Thank you for coming to our gallery! Please enjoy some short movies of our computational results.

## Falling 3D rectangular object in vertical water duct (2007)

To predict the motions of falling objects in fluids, it is necessary to deal with the fluid-structure interactions adequately.

## Dam-break flows through buildings (2007)

Our multiphase computational method allows us to calculate 3D free-surface flows through complicated-shaped buildings. The Tsunami-like flows are caused by a dam-break condition and the buildings are small scale (1/30) models based on actual city maps.

## Free-surface flows over stacked spheres (2006)

The stacked spheres simulate a permeable dam, created just by stacking up natural stones. Our computational method can estimate fluid forces acting on the spheres without empirical constants, such as resistance and lift coefficients. It has been confirmed that the predicted "dam-breaking" processes are in good agreement with experimental ones.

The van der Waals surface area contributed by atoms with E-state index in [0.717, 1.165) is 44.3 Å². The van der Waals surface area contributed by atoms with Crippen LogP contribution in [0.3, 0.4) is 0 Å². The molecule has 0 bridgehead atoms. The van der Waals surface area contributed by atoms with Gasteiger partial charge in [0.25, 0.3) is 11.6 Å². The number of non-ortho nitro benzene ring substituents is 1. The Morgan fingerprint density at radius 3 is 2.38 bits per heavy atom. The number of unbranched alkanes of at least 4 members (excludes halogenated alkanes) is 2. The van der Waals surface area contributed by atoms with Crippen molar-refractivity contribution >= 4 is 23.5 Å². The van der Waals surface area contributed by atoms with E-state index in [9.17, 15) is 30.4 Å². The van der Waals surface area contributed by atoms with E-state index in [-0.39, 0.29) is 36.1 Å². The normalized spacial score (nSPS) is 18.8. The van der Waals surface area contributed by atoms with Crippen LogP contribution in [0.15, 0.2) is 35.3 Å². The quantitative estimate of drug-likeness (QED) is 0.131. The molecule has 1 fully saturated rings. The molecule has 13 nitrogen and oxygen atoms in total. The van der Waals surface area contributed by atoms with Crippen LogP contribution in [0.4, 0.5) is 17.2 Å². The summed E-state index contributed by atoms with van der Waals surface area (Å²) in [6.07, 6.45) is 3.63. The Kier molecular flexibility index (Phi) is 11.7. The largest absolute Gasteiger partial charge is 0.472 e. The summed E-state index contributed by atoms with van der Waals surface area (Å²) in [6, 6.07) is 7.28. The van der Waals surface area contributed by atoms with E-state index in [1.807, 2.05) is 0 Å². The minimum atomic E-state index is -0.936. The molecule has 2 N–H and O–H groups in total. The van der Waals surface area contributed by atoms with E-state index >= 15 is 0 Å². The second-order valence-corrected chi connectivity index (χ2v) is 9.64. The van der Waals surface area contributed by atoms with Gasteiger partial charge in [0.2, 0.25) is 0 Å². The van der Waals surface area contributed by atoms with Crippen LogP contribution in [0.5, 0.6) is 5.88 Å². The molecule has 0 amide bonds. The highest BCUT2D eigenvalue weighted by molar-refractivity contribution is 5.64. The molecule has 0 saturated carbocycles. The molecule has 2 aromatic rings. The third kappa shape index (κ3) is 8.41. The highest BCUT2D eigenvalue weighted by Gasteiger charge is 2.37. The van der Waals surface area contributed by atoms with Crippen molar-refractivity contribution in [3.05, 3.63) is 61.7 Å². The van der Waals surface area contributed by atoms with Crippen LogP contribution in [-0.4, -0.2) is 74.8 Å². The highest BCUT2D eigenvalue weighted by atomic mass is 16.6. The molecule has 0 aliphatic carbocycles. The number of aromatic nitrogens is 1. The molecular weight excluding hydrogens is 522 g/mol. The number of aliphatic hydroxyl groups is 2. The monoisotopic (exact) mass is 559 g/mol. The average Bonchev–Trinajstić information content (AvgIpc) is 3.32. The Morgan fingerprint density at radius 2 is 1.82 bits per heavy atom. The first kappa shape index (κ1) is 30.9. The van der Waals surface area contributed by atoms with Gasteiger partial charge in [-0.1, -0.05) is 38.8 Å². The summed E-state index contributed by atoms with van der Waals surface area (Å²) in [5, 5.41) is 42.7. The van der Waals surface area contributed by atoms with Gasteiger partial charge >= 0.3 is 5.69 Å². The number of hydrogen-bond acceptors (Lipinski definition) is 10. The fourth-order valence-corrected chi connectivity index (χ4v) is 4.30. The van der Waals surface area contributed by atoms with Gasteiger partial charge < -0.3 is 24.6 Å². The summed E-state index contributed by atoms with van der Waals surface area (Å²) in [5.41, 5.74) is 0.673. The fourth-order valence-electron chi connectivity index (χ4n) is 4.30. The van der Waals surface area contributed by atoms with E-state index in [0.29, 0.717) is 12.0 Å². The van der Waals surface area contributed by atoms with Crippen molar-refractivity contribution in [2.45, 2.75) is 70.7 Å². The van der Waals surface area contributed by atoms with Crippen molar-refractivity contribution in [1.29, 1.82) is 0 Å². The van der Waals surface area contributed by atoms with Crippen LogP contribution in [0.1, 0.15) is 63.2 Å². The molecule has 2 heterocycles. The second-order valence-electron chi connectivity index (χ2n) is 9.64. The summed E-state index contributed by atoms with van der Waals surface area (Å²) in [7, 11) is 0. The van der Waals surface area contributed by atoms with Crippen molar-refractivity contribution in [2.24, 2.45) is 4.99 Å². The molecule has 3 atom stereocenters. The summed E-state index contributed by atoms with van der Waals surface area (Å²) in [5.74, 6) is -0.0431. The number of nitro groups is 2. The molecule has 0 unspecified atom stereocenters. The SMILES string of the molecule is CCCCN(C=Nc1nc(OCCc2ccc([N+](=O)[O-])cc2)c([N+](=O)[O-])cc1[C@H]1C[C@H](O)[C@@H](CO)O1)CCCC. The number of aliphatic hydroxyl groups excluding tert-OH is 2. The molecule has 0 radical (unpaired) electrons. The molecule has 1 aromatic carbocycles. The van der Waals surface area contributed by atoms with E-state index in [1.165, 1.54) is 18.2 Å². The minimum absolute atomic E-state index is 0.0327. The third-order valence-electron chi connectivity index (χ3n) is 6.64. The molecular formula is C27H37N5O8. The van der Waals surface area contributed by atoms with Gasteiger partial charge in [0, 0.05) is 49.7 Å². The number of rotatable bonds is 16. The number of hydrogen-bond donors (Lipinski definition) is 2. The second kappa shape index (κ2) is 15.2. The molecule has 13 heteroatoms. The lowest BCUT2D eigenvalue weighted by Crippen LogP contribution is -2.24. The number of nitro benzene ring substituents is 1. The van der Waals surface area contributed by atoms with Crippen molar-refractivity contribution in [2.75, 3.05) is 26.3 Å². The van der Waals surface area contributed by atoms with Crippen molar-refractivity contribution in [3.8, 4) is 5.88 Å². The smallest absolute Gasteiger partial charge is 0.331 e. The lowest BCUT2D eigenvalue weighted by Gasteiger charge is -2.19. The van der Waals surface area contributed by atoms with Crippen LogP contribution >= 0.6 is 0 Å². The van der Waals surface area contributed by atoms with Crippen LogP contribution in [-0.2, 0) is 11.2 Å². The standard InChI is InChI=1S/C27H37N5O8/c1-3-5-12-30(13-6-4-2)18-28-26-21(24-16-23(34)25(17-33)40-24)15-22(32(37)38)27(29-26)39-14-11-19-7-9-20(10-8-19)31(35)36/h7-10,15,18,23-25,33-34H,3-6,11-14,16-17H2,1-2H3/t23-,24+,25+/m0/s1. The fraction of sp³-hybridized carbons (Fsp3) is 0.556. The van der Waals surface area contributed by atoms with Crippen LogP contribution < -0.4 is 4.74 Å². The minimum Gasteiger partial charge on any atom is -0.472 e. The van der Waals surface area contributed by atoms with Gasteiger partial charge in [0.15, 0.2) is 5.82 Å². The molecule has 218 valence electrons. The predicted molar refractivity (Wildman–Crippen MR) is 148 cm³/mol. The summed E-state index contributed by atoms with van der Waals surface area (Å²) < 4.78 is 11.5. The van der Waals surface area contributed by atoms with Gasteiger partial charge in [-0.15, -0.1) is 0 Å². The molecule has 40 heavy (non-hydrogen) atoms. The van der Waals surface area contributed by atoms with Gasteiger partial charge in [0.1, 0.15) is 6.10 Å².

## Cubic objects transported by wave-induced flows (2007)

Various objects on the near-shore regions are possibly swept away by Tsunami flows. Our computational method was applied to a simple experiment, in which eight cubic objects are transported by wave-induced flows colliding with two fixed cylindrical objects.

## Finite deformation of elastic plate in 3D cavity flow (2009)

This movie shows the finite deformation of a flexible plate fixed on the bottom surface of a 3D box. The plate is largely deformed by the viscous flows created by the moving top surface.

## Many arbitrarily shaped solid objects transported by free-surface flows (2014)

A parallel computation method has been developed to predict the motions of arbitrarily shaped solid objects transported in 3D free-surface flows, taking account of their collisions and fluid-solid mechanical interactions. The present parallelization is based on a domain decomposition method using flat MPI. In order to improve the load-balancing in case that nonuniform distributions of many objects arise in the computational area, the size of the sub-domains, which are used for the computations of solid objects, can be changed according to the number of the objects included in the sub-domains.

Numerical experiments were conducted for 1,000,000 spheroids, each of which consists of 121 tetrahedron elements, transported by the free-surface flows caused by a dam-break condition. All spheroids have the same density as the liquid phase and they collide with each other in the movements. While we tried to enlarge a part of the computational results so that you can see each spheroid, can you see such behaviors?